We had a full meeting of the PEVC committee where we discussed various cross-committee initiatives, including an SEC Comment Letter on certain proposed Amendments to Regulation D, Form D and Rule 156 under the Securities Act. We also discussed a number of recently released Delaware cases that are under consideration for our committee's 2013 annual venture capital survey.

Our group was involved in two CLE programs. Committee Vice-Chair Eric Klinger-Wilensky chaired an excellent program that brought together leading practitioners, and Chief Justice Steele of the Delaware Supreme Court, to explore a range of topics surrounding initial and down-round financings, and exit rights for preferred stock investors. Additionally, the committee co-sponsored a program to examine the pending Sample Third Party Legal Opinion for Venture Financing Transactions to be issued by the Business Law Section of the California State Bar. The program covered its genesis, approach, and relationship to other opinion reports and samples, including a comparison to the National Venture Capital Association form.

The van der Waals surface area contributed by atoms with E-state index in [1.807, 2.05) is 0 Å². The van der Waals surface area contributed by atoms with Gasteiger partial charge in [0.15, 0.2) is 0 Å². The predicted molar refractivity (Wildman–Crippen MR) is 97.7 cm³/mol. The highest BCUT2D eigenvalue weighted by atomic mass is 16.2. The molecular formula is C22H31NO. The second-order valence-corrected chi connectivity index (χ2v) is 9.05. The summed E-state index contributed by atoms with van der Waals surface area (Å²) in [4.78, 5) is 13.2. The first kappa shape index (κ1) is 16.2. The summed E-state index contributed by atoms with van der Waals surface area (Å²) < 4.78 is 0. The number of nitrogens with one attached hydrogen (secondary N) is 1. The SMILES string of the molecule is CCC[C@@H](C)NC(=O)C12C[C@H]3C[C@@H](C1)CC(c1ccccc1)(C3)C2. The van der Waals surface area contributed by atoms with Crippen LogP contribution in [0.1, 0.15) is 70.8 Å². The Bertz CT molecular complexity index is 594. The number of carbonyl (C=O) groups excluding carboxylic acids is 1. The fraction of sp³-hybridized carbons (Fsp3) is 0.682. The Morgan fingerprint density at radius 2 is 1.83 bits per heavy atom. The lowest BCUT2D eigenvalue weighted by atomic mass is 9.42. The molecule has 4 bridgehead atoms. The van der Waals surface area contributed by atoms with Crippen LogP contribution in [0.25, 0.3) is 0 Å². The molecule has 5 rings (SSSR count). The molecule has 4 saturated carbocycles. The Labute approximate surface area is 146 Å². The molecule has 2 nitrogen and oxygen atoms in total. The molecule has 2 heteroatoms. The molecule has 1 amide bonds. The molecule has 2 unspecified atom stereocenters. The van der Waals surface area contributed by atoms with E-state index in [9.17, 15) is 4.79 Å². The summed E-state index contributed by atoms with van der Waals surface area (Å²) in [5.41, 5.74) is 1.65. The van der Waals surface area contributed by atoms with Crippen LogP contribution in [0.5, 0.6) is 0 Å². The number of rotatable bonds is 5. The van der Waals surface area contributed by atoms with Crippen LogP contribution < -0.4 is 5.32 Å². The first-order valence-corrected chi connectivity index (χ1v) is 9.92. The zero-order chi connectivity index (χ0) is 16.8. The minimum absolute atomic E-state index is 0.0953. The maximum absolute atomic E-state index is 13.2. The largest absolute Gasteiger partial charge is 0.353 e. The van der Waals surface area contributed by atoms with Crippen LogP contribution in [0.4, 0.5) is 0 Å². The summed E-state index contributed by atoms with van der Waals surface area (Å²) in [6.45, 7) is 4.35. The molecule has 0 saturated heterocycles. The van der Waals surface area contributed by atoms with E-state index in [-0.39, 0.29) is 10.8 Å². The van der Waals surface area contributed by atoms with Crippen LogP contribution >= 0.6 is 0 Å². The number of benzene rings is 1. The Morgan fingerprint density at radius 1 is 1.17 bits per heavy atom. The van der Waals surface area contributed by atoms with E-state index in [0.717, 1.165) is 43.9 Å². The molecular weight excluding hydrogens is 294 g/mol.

Our Angel Financing subcommittee met, and Joshua Geffon provided a very detailed summary of the recently passed and now-pending changes to Regulation D, Form D and Rule 156 under the Securities Act. In addition, our Venture Capital Transactional Documents and Issues Subcommittee met to discuss a range of issues that arise when there is a syndicate of venture capital investors, including blocking and other approval rights, waivers and related voting thresholds.

Last, but certainly not least, our committee joined the Middle Market & Small Business Committee dinner this year, and enjoyed a delightful evening of great company, food and locally bottled wine in our return to Omi's Farm in Napa Valley. Special thanks to Gerry Niesar for a memorable event!